Interview: Focusing on the environment and carbonization technology to make circular economy a reality

2019 / 7 / 23 | Author: enw_editor

“We believe business can only thrive
when we value the sustainability of the environment, economy and society.”

Interviewee: Tatsuki Kimbara
General Manager, International Development Division
Director, Biomass segment and FC segment of Domestic Sales Division
Director, Legal Department
Meiwa Co., Ltd.
Interviewer: Kazuko Futakuchi


Meiwa Co., Ltd. is a leading niche R&D company based in Ishikawa prefecture and constantly evolving its business with “the environment” and “sustainable society” as its keywords. The company has succeeded in many projects to utilize biomass by carbonizing raw materials including manure, pruned or thinned branches, and agricultural by-products such as rice husks. Recently, the focus has been on its contribution to achieving the SDGs. In this interview, we asked Tatsuki Kimbara about the ideas and innovations behind the company’s progress.


Q. What do you value most in your business?

Our keyword is “the environment.” When the company was founded in 1965, the main business was sheet metal processing, but apparently, the management wanted to do something to tackle the worsening environmental pollution and realized that the company needed to be original to survive.

The initial project was developing a smoke desulfurization system to extract and process sulfur from the smoke exhaust. Mr. Shigeru Kitano, our current chairman, was the engineer who designed and developed the system from scratch. He also developed a dust collector plant to remove the dust generated when rice is transported, dried and hulled at drying and storage facilities. This system was welcomed by people involved in agricultural business all over Japan as a way of minimizing damage to health and the environment. That was when the company really took off.

Dust collector plant, which still boasts a high market share in Japan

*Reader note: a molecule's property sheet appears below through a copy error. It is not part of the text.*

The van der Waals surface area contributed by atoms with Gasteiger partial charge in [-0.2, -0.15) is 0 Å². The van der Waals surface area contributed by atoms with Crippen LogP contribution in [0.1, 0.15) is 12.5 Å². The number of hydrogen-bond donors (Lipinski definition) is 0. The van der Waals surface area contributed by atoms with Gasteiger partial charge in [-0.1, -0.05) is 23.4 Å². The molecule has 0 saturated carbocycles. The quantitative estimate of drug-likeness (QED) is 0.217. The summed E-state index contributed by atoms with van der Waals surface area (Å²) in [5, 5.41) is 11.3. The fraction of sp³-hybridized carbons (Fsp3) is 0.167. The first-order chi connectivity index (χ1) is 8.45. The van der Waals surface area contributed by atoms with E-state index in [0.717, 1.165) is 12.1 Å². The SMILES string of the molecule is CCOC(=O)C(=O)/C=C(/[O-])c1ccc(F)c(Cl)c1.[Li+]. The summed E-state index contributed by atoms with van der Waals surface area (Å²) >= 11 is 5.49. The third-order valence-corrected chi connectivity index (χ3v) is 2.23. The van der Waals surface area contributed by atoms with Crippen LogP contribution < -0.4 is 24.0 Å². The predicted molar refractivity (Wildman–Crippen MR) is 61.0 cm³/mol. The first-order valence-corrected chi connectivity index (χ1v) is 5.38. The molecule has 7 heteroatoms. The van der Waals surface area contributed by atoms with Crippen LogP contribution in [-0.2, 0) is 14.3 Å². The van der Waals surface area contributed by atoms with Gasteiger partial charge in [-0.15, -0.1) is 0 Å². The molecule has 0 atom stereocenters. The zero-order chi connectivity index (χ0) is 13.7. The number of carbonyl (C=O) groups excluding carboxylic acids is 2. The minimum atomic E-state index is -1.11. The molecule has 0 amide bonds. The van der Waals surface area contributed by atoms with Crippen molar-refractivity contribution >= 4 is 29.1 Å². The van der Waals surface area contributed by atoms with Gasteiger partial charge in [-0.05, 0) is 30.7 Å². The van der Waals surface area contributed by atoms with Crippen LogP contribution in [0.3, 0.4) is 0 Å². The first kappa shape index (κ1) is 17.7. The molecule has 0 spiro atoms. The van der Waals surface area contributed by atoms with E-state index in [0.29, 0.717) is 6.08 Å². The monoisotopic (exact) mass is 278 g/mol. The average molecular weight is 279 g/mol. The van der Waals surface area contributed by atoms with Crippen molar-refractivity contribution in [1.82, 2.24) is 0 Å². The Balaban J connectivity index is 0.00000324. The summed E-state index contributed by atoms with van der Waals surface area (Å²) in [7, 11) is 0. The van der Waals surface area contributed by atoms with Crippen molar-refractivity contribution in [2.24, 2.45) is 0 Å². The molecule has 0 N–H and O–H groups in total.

Q. You are now involved in several different areas of business. Could you give us an outline of these, and tell us more about the biomass carbonization project in particular?

We are currently working in the following four areas:

• Biomass recycling (recycling of organic waste, carbonization of organic waste, etc.)
• Agriculture-related (dust collector plant, etc.)
• Research and technical services (joint development, technical services, etc.)
• International projects (introducing our environmental technologies to other countries)

Meiwa Co. Ltd. video (15 sec.)

Our biomass recycling business started when a customer using our dust collector plant talked about the issue of disposal of rice husks. Japan produces two million tons of rice husks a year, and businesses were struggling with the disposal costs. When we heard about this, our engineers thought about Japan’s charcoal burning culture. Charcoal retains water and is good at keeping nutrients in the soil, so it can be used as a fertilizer or soil conditioner. Of course, it can be used as fuel too.

So, in 1996 we started developing a carbonization system. At that time, nobody else was trying this, and we were told it would never make money. But we refused to give up and carried on researching the idea, working with universities and research institutes who shared our vision.

Four years later, the technology related to biomass utilization gathered plenty of attention, and our research and development about the carbonization system were selected to acquire government support. Since then, the boom has subsided and many companies have given up on biomass, but we have kept working on it because we believe that these products are essential for a recycling society and circular economy.

Now, carbonization system has grown to become one of our main products. We can design and produce carbonization systems to suit the capacity and characteristics of a wide range of raw materials, from sewage sludge and raw garbage to thinned branches. Recently we have become more aware of the circulation of resources, and we are involved in the support side, such as introducing customers who will buy the charcoal that is produced.

Biomass carbonization system

We are aiming to achieve a circulation of resources by carbonization and utilization of the products

Q. So you have steadily built up the business from that all-important initial inspiration. Could you give us some recent examples?

A poultry farmer in the northern Kanto region was struggling to dispose of several tons of chicken manure every day. Since the farmer introduced a carbonization system in 2014, the chicken manure is converted to charcoal and sold as a natural fertilizer. A large-scale poultry farm is supposed to produce twenty to thirty thousand tons of manure a year, which currently cannot be processed in Japan, so it has to be exported to China or Vietnam. We have received many inquiries from farmers interested in introducing our carbonization plants.